The French Le Monde publishes the main findings of a French parliamentary commission's 1,000-page report into the July 1995 massacre in Bosnia-Herzegovina's UN-protected Muslim enclave of Srebrenica.
The report blames France, Britain and the United States for showing "a lack of political will" as members of the UN Security Council to which the Unprofor peace-keepers were answerable, and accuses their French commander of what it calls "a manifest error of judgment" in refusing to call in air strikes to stop the Bosnian Serbs seizing the enclave.
"Srebrenica was also a French failure," the report says at one point.
"The report's conclusions treat France harshly," Le Monde says in an editorial. "They may be incomplete, too radical in some parts, too lenient in others, but they have the huge merit... of retracing the various levels of responsibility for a tragedy that will go down in history as a symbol of the West's passivity as hateful crimes are being committed on our doorstep."
The Swiss Le Temps notes "growing unease" among America's allies since President Bush signed his order enabling special military courts to try foreign terrorist suspects behind closed doors.
"Even the Nazi leadership," the paper says, "enjoyed the right to due process in Nuremberg."
"Even a Slobodan Milosevic," it adds, "directly or indirectly responsible for countless massacres, Srebrenica included," has the right to "a lawyer of his choosing, access to his case file, and a public trial covered by the media".
The reason why "even the most abominable criminals" are entitled to due legal process, the paper says, is that "respect for the law" is democracy's "distinctive mark, its very essence".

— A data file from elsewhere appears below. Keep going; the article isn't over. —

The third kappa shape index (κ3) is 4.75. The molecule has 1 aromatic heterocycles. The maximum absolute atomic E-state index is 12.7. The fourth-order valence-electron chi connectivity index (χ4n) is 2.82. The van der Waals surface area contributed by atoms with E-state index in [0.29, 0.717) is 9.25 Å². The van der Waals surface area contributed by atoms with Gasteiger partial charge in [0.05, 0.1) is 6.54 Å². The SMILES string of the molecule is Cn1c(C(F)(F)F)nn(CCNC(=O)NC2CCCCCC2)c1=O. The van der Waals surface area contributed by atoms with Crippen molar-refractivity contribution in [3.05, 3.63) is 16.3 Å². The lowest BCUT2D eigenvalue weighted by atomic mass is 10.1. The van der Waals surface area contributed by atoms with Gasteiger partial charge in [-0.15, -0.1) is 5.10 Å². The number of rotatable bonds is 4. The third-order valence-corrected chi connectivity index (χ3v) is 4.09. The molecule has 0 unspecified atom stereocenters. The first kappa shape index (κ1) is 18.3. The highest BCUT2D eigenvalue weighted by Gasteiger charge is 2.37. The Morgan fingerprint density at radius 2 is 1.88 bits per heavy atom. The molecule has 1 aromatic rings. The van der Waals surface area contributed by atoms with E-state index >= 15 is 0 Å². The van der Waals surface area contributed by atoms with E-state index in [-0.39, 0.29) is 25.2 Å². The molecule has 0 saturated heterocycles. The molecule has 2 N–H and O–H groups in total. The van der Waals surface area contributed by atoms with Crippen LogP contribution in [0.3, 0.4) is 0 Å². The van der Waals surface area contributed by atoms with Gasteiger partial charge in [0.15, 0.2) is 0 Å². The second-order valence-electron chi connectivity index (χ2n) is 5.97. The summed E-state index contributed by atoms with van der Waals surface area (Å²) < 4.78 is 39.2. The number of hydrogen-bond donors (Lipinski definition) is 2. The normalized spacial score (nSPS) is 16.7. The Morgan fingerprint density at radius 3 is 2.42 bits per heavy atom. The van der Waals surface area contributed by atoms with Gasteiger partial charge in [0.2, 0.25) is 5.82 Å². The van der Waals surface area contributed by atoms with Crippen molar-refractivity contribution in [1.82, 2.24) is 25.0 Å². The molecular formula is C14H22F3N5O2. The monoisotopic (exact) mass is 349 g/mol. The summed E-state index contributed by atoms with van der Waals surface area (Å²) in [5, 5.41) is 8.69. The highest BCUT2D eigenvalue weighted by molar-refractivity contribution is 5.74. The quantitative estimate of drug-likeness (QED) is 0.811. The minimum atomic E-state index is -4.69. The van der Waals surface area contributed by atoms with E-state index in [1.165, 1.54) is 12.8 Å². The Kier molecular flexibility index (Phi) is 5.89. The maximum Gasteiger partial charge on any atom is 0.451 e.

Moreover, it is not just a question of punishing the criminal: "First and foremost, it is the crime itself that must be judged."
"This is why the al-Qaeda terrorists must be tried - and their guilt established - in broad daylight," it urges. "These murderers must not be turned into victims of a travesty of justice."
"Democracy has won," the paper points out. "It would lose if it betrayed itself."
Cold-shouldering the Dalai Lama
A columnist in the Portuguese Expresso makes no effort to conceal his contempt for the low profile maintained by the Lisbon authorities during the Dalai Lama's recent visit to Portugal at the invitation of a Catholic university.
It all started with a statement from the Chinese embassy that "any official contacts" with the Tibetans' spiritual leader would be seen as "an act of interference in China's internal affairs".
"The country felt indignation and shame", the paper says, at the authorities' "failure to react" to China's "unacceptable pressure and public blackmail".
They behaved, it adds, as though in fear of "displeasing or annoying the masters of Beijing and Macao".
The Dalai Lama's visit, it adds, "has served to highlight the political pusillanimity... and unprincipled opportunism of the Portuguese state's highest representatives".
The European press review is compiled by BBC Monitoring from internet editions of the main European newspapers and some early printed editions.
The BBC is not responsible for the content of external internet sites